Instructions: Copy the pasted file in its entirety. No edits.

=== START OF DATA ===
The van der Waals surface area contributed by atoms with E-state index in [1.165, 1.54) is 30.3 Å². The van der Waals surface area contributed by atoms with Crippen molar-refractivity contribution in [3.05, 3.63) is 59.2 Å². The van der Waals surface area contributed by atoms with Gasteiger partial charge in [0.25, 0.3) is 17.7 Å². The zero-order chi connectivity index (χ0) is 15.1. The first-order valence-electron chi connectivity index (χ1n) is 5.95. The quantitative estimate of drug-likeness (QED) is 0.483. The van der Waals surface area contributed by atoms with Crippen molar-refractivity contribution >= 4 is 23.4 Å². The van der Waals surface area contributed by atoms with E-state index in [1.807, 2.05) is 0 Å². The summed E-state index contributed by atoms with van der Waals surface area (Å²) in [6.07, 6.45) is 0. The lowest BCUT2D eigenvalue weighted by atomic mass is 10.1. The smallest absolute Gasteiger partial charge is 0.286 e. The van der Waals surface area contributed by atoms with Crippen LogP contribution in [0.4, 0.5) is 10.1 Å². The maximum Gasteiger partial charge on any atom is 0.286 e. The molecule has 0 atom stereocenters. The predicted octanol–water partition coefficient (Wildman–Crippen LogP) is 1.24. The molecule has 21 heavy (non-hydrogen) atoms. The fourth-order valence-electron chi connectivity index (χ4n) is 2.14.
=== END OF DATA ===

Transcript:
The van der Waals surface area contributed by atoms with E-state index in [1.165, 1.54) is 30.3 Å². The van der Waals surface area contributed by atoms with Crippen molar-refractivity contribution in [3.05, 3.63) is 59.2 Å². The van der Waals surface area contributed by atoms with Gasteiger partial charge in [0.25, 0.3) is 17.7 Å². The zero-order chi connectivity index (χ0) is 15.1. The first-order valence-electron chi connectivity index (χ1n) is 5.95. The quantitative estimate of drug-likeness (QED) is 0.483. The van der Waals surface area contributed by atoms with Crippen molar-refractivity contribution >= 4 is 23.4 Å². The van der Waals surface area contributed by atoms with E-state index in [1.807, 2.05) is 0 Å². The summed E-state index contributed by atoms with van der Waals surface area (Å²) in [6.07, 6.45) is 0. The lowest BCUT2D eigenvalue weighted by atomic mass is 10.1. The smallest absolute Gasteiger partial charge is 0.286 e. The van der Waals surface area contributed by atoms with Crippen LogP contribution in [0.4, 0.5) is 10.1 Å². The maximum Gasteiger partial charge on any atom is 0.286 e. The molecule has 0 atom stereocenters. The predicted octanol–water partition coefficient (Wildman–Crippen LogP) is 1.24. The molecule has 21 heavy (non-hydrogen) atoms. The fourth-order valence-electron chi connectivity index (χ4n) is 2.14.